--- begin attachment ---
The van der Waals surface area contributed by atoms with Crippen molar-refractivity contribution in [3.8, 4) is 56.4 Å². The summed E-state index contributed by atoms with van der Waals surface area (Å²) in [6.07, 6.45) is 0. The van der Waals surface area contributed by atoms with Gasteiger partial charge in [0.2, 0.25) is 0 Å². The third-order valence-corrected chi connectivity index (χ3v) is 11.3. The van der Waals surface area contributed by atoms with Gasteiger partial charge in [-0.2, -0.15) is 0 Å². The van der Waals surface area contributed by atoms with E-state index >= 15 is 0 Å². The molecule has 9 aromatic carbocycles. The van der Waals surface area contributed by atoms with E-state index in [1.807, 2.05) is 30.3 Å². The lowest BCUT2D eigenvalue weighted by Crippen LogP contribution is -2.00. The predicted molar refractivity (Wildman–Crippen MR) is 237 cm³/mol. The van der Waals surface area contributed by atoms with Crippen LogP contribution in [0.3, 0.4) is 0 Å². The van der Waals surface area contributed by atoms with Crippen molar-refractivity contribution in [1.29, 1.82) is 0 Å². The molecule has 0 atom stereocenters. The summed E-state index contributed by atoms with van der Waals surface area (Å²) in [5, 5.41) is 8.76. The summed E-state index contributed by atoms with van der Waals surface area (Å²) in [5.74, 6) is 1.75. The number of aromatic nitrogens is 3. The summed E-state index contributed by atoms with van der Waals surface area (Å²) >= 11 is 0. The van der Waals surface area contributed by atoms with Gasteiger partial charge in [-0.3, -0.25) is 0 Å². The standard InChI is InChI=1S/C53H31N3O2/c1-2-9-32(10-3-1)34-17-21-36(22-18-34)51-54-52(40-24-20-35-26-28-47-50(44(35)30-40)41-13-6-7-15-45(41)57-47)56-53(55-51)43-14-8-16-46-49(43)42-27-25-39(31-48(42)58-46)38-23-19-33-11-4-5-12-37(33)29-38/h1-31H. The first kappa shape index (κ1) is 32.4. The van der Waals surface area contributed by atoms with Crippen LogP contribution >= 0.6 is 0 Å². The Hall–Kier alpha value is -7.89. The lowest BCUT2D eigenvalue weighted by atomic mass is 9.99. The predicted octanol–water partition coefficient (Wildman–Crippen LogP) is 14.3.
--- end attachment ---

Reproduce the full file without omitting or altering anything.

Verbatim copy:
The van der Waals surface area contributed by atoms with Crippen molar-refractivity contribution in [3.8, 4) is 56.4 Å². The summed E-state index contributed by atoms with van der Waals surface area (Å²) in [6.07, 6.45) is 0. The van der Waals surface area contributed by atoms with Gasteiger partial charge in [0.2, 0.25) is 0 Å². The third-order valence-corrected chi connectivity index (χ3v) is 11.3. The van der Waals surface area contributed by atoms with Gasteiger partial charge in [-0.2, -0.15) is 0 Å². The van der Waals surface area contributed by atoms with E-state index >= 15 is 0 Å². The molecule has 9 aromatic carbocycles. The van der Waals surface area contributed by atoms with E-state index in [1.807, 2.05) is 30.3 Å². The lowest BCUT2D eigenvalue weighted by Crippen LogP contribution is -2.00. The predicted molar refractivity (Wildman–Crippen MR) is 237 cm³/mol. The van der Waals surface area contributed by atoms with Crippen LogP contribution in [0.3, 0.4) is 0 Å². The van der Waals surface area contributed by atoms with Crippen molar-refractivity contribution in [1.29, 1.82) is 0 Å². The molecule has 0 atom stereocenters. The summed E-state index contributed by atoms with van der Waals surface area (Å²) in [5, 5.41) is 8.76. The summed E-state index contributed by atoms with van der Waals surface area (Å²) in [5.74, 6) is 1.75. The number of aromatic nitrogens is 3. The summed E-state index contributed by atoms with van der Waals surface area (Å²) >= 11 is 0. The van der Waals surface area contributed by atoms with Gasteiger partial charge in [-0.3, -0.25) is 0 Å². The standard InChI is InChI=1S/C53H31N3O2/c1-2-9-32(10-3-1)34-17-21-36(22-18-34)51-54-52(40-24-20-35-26-28-47-50(44(35)30-40)41-13-6-7-15-45(41)57-47)56-53(55-51)43-14-8-16-46-49(43)42-27-25-39(31-48(42)58-46)38-23-19-33-11-4-5-12-37(33)29-38/h1-31H. The first kappa shape index (κ1) is 32.4. The van der Waals surface area contributed by atoms with Crippen LogP contribution >= 0.6 is 0 Å². The Hall–Kier alpha value is -7.89. The lowest BCUT2D eigenvalue weighted by atomic mass is 9.99. The predicted octanol–water partition coefficient (Wildman–Crippen LogP) is 14.3.